01 April 2011

Sharpening - Leonard Lee

This is the fourth of a number of posts about sharpening literature.

Leonard Lee (from Veritas Tools) published The complete guide to sharpening in 1995.


Flattening geometry
But first the origin of this post,  being as often a Christoper Schwarz post.  In a recent post he favors diamond based over stone-based flattening systems for flattening his waterstones and oilstones.  The problem with flattening stones being the near impossibility to keep them flat.
Before I even heard about Japanese waterstones or Belgian slate I took some interest in stargazing.  This interest is too recent to have seen the numerous workshops about telescopic mirror grinding. Today mirror grinding lost most of its interest as  it is easy to find large finished mirrors and telescopes for the price of the material, where 30 years ago it was possible to first grind a decent 6" mirror and while learning continue with a 8" or 10" .... 40"  in search of the 'big enough telescope'.
What's interesting in mirror grinding is that by randomly sliding two pieces of glass over each other it is possible to get a spherical mirror,  and then by adapting the technique achieve a parabolic, micrometrically or rather interferrometrically precise, end form, where a mirror finish does not mean finished mirror.

All this to say, the stone-based technique used to flatten waterstones is very close to the one used to grind hollow mirrors.  So it is not a surprise that flattening is rarely a success.

Flattening stones
Now Schwarz uses in his post a hammer to 'flatten' his Norton flattening stone and, looking at the technical evolution of amateur telescopic mirror grinding, that's a good idea (this is the april 1st  part of the post). Why is this a good approach? To keep prices low when grinding telescope mirrors, the second piece of mirror quality glass used as grinding tool can be replaced by a cheaper ceramic tool.  A cheap way to make this tool is to use some small 1" ceramic tiles from Home Depot, to ensure they are beveled, to lay them flat on the future mirror (the flat surface) and to embed them in dental stone or something equivalent.  Using small tiles and laying them on a flat surface, avoids any important flatness errors to be found in larger tiles.

The book at last
In his book Leonard Lee covers this flattening problem, he favors diamond plate but addressing the 'poor and parsimonious' comes up with a solution for stone-based flattening systems “These surfaces will always be flat if you are using three stones in rotation”  A good idea, but how can I implement it? The only reference to a three stones flattening system I found is documented by ERic In Nova Scotia. He uses three waterstones 1000,  4000/1000 and 8000/1000.  The flattening is done cautiously between three 1000 surfaces. As I am not in high precision sharpening (yet) it is not for me,  but it offers a good solution where you invest only in primary sharpening stones and not in stones to keep your stones flat.  Back to Leonard Lee,  he offers other flattening alternatives: sandpaper or plate glass and silicon carbide adding eventually a hard platic sheet like  Mylar to bed the particles.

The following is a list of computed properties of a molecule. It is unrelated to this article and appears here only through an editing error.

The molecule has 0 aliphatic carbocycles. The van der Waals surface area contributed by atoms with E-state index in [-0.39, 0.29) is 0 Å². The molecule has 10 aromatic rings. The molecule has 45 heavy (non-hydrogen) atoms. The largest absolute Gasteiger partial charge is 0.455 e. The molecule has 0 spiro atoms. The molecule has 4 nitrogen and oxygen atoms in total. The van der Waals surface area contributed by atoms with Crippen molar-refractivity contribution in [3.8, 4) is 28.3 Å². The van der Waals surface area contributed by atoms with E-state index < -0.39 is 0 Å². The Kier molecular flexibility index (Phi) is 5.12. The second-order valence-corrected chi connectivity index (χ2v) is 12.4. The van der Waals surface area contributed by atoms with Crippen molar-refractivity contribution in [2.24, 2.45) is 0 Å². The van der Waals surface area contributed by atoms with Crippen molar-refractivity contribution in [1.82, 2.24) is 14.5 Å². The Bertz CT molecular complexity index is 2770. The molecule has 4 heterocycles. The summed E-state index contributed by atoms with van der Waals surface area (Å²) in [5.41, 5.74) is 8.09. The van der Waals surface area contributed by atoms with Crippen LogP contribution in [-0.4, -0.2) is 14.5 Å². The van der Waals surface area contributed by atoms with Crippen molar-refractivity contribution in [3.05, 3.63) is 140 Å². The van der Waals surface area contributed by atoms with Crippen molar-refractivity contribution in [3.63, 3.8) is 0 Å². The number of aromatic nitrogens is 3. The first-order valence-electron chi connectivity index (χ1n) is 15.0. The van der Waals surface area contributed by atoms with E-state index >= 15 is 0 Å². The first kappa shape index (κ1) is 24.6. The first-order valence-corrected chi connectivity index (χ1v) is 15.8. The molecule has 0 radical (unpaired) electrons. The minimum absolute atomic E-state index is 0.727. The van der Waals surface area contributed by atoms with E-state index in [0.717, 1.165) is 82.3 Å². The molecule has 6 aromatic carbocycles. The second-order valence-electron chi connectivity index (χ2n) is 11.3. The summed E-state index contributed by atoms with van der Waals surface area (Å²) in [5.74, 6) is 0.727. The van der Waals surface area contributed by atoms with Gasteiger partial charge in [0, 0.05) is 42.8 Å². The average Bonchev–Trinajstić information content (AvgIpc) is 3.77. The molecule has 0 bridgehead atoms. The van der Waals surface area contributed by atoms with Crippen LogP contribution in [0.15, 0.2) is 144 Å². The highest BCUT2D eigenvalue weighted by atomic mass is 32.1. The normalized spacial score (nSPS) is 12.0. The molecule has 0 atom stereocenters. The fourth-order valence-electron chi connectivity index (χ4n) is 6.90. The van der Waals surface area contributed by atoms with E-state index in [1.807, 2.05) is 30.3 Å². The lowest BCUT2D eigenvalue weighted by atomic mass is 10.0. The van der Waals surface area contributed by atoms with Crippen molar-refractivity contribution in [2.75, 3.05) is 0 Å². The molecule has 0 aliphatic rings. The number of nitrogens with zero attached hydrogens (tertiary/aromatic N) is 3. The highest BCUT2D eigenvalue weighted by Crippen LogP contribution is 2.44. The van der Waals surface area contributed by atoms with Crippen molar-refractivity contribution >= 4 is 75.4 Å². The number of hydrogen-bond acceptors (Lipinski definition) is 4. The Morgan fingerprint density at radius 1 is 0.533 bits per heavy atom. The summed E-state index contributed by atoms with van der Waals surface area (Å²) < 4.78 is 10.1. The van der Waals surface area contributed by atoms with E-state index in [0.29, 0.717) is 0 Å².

Unusual in the book is a stand against quenching.  "As a general principle, quenching ... is a substitute for good technique.  ... the cracks may become invisible but they will be there." So every time someone mentions quenching,  I think now, yes but ... .  Also undercutting hollow bevels by using small <=6" grinding wheels is covered.

The complete guide to sharpening is impressive and reflects a lifelong involvement in woodworking tools and all things sharpening. It also offers by its variety a lot of coverage for real world technical problems.  For example,  I have an old wet grinder, but it is not a Tormek that offers a smooth and straight operation out of the box.  Truing of a grinder stone is covered.  In Leonard Lee's book I sometimes miss detailed enough instruction.  When sharpening a back saw,  I looked elsewhere for the final details.
As a conclusion I would say that the book will really prove its value if I stop buying any other sharpening books, it's time to be more parsimonious on the book front.